Menelaus vs. Paris in The Iliad

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  • 0:03 ''The Iliad'' Summary
  • 0:56 The Duel
  • 2:07 Athena Interferes
  • 2:54 Impact of the Duel
  • 3:47 Lesson Summary
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Lesson Transcript
Instructor: Jacob Belknap

Jake has taught English in middle and high school, has a degree in Literature, and has a master's degree in teaching.

Homer's ''The Iliad'' tells of the Trojan War between the Achaeans and the Trojans. This 10-year war could have been avoided if the duel between Menelaus and Paris had gone differently. This lesson explores the duel and its significance.

The Iliad Summary

One of the greatest battle stories in literature is Homer's The Iliad. This ancient Greek epic poem describes the Trojan War between the Achaeans and the Trojans. As remembered in lore, the war lasted for 10 years and involved both humans and gods. The Iliad details the final weeks of this long struggle.

As with most wars, there are many events and conditions that led to the Trojan War. However, one of the most direct reasons was when Helen of Troy left her Greek husband, King Menelaus of Sparta, with Prince Paris of Troy. Her leaving led to the Greeks assembling their armies, known as the Achaeans, and sailing for Troy in the hopes of getting her and her associated wealth back.

Let's explore the duel between the two lovers of Helen, Menelaus and Paris, and why this event was significant.

The Duel

We will begin in Troy in book three of The Iliad. The combined might of the Achaeans stands ready in front of the Trojan walls. Paris walks in front of the Trojan army, ready to battle an Achaean hero. But when Paris sees Menelaus step forward, the Trojan prince balks and tries to hide. His older brother, Prince Hector, shames him into fighting.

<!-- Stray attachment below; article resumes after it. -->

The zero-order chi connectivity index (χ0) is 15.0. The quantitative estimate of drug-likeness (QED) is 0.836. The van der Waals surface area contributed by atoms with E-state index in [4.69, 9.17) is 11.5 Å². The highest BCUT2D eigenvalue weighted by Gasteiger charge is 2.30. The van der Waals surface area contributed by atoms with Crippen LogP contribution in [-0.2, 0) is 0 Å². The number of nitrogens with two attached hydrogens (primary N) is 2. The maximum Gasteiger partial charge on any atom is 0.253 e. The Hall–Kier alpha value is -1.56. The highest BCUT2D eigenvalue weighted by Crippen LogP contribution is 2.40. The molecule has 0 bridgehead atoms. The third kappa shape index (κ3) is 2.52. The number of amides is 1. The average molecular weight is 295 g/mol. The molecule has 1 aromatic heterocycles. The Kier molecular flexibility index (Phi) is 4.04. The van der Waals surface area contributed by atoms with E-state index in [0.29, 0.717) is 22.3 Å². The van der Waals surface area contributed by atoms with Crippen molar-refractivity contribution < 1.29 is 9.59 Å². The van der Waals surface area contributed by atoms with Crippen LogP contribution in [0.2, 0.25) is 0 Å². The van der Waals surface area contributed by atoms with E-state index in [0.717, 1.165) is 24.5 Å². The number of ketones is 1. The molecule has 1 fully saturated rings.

Paris proposes to fight Menelaus as a champion for Helen and her accompanying wealth, thereby preventing the armies from fighting. The fierce warrior-king Menelaus quickly agrees to these terms.

Then, the combat begins. Menelaus immediately takes the upper hand - he is the stronger fighter. He begins dragging Paris towards the Achaean army by the Trojan's helmet. This would have been the end of Paris, but then a goddess intervenes.

Just before Paris gets beyond the point of help, the goddess of love, Aphrodite, who helped Paris abscond with Helen, steps in to help him. First, she breaks his helmet strap, allowing him to escape. Then, when Menelaus moves in for the kill, she hides Paris in a mist before transporting him out of harm's way. Thus ends the one-on-one combat.

Athena Interferes

Everyone knows that Menelaus beat Paris. The leader of the Achaeans, King Agamemnon, calls for Helen and her associated wealth to be turned over to his army as they had agreed prior to the fight. However, the gods and goddesses have another idea. Hera, who wanted the war to take place, sends Athena to intervene and ensure the war begins.

Athena fools a Trojan soldier into believing she's a comrade. She disguises herself as a spearman, then tricks the warrior Pandarus into trying to win fame by shooting Menelaus with a well-placed arrow.

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